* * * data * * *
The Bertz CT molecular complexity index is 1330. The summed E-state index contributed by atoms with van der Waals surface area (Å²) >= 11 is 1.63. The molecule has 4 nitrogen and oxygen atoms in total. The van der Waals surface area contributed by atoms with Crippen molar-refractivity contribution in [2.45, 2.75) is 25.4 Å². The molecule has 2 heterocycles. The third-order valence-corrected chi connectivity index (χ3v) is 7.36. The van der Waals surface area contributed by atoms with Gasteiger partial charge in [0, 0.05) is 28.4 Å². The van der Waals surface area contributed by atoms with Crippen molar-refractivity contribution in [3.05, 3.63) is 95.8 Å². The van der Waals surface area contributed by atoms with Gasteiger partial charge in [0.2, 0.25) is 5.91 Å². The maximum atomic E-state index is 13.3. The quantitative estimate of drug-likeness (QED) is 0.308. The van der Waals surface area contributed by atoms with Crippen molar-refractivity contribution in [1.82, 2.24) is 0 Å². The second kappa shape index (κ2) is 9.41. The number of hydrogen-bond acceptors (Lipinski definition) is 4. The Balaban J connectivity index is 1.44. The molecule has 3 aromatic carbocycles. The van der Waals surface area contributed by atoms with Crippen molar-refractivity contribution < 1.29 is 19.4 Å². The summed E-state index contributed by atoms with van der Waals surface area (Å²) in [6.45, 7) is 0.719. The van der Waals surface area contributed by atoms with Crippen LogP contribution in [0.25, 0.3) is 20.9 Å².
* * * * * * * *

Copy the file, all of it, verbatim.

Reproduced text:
The Bertz CT molecular complexity index is 1330. The summed E-state index contributed by atoms with van der Waals surface area (Å²) >= 11 is 1.63. The molecule has 4 nitrogen and oxygen atoms in total. The van der Waals surface area contributed by atoms with Crippen molar-refractivity contribution in [2.45, 2.75) is 25.4 Å². The molecule has 2 heterocycles. The third-order valence-corrected chi connectivity index (χ3v) is 7.36. The van der Waals surface area contributed by atoms with Gasteiger partial charge in [0, 0.05) is 28.4 Å². The van der Waals surface area contributed by atoms with Crippen molar-refractivity contribution in [3.05, 3.63) is 95.8 Å². The van der Waals surface area contributed by atoms with Gasteiger partial charge in [0.2, 0.25) is 5.91 Å². The maximum atomic E-state index is 13.3. The quantitative estimate of drug-likeness (QED) is 0.308. The van der Waals surface area contributed by atoms with Crippen molar-refractivity contribution in [1.82, 2.24) is 0 Å². The second kappa shape index (κ2) is 9.41. The number of hydrogen-bond acceptors (Lipinski definition) is 4. The Balaban J connectivity index is 1.44. The molecule has 3 aromatic carbocycles. The van der Waals surface area contributed by atoms with Crippen molar-refractivity contribution < 1.29 is 19.4 Å². The summed E-state index contributed by atoms with van der Waals surface area (Å²) in [6.45, 7) is 0.719. The van der Waals surface area contributed by atoms with Crippen LogP contribution in [0.25, 0.3) is 20.9 Å².